The second mouse was butterflied, skewered, sprinkled with mustard-dust, and served raw with a chiffonade of arhoolie leaves. “O honored guests,” said the waiter, “Please be careful and take lightly of the arhoolie leaves! They are potent and pungent and powerful! A single bite of them and it will feel as if the top of your head were being prised off by a nycathath, and your brain sprinkled generously with ground quachammog peppers! If this occurs, please do not destroy the restaurant!”
“I thank you considerably for the warning,” I said. I have been eating arhoolie leaves for well over a century. (Actually, they are every bit as bad as she says, and they do not get better with practice.)
The third mouse was butterflied, skewered, sprinkled with green herbs, grilled over a camphor flame at the table, and doused with melted cheese. Further commentary is unavailable, as, due to the melted cheese, it has to be eaten very quickly. It certainly slid down quite fast.
The fourth mouse was butterflied, skewered, marinated in sweet brandy, dipped in cumin salt, grilled over a source of radient heat, and wrapped in the leaves of bitter woodmock and hyssop.
Phaniet said, “Oh, that is delicious!”
“It is. Still, may I give either of you the forequarters of my mouse? I am getting rather full,” I said.
Arfaen eliminated the quarter-mouse with a simple yet elegant stab of the skewer.
The fifth mouse was butterflied, marinated in pepper sauce, wrapped in arhoolie leaves, heavily buttered, dipped in a thick egg batter, and deep-fried, and served with a potent tamarind pepper sauce.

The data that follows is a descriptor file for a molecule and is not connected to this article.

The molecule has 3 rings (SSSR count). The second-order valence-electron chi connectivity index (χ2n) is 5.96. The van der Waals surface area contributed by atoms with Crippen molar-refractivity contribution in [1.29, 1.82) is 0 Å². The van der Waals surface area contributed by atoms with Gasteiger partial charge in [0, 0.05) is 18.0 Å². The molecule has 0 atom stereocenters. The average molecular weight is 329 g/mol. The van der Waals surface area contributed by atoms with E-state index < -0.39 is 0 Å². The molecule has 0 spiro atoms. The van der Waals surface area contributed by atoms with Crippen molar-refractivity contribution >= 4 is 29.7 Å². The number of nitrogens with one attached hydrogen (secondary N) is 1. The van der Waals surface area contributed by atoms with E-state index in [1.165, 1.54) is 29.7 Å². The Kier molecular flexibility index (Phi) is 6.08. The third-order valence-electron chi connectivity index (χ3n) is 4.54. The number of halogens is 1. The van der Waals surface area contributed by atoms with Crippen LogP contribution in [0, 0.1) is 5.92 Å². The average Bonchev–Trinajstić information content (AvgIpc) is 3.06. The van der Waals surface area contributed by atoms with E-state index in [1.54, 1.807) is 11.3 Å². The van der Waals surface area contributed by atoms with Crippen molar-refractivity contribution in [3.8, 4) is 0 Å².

“Oh, dearie. Maybe I’ll have just the head, if that’s OK with you, Phaniet?”
The sixth mouse was butterflied, marinated in vinegar, skewered on cinnamon sticks, and simmered for hours in a light mushroom broth.
“That’s pleasantly light after that egg-battered mouse!” I managed to engulf nearly a third of it. It was fortunate that I was not levitating or perched on the back of a chair, for I was nearly spherical with mouse by then.
The seventh mouse was butterflied, skewered, battered, deep-fried, chopped into little bits, and served in a thick honey sauce.
I ate one little bit and fell into a stark coma, in which dreams of skewered mice tormented me with dramatic recitals of the menus of all the restaurants I had ever eaten at. (Or, at least, pushed the plate over to Phaniet and Arfaen, and acted generally drowsy and overfed for the rest of the meal.)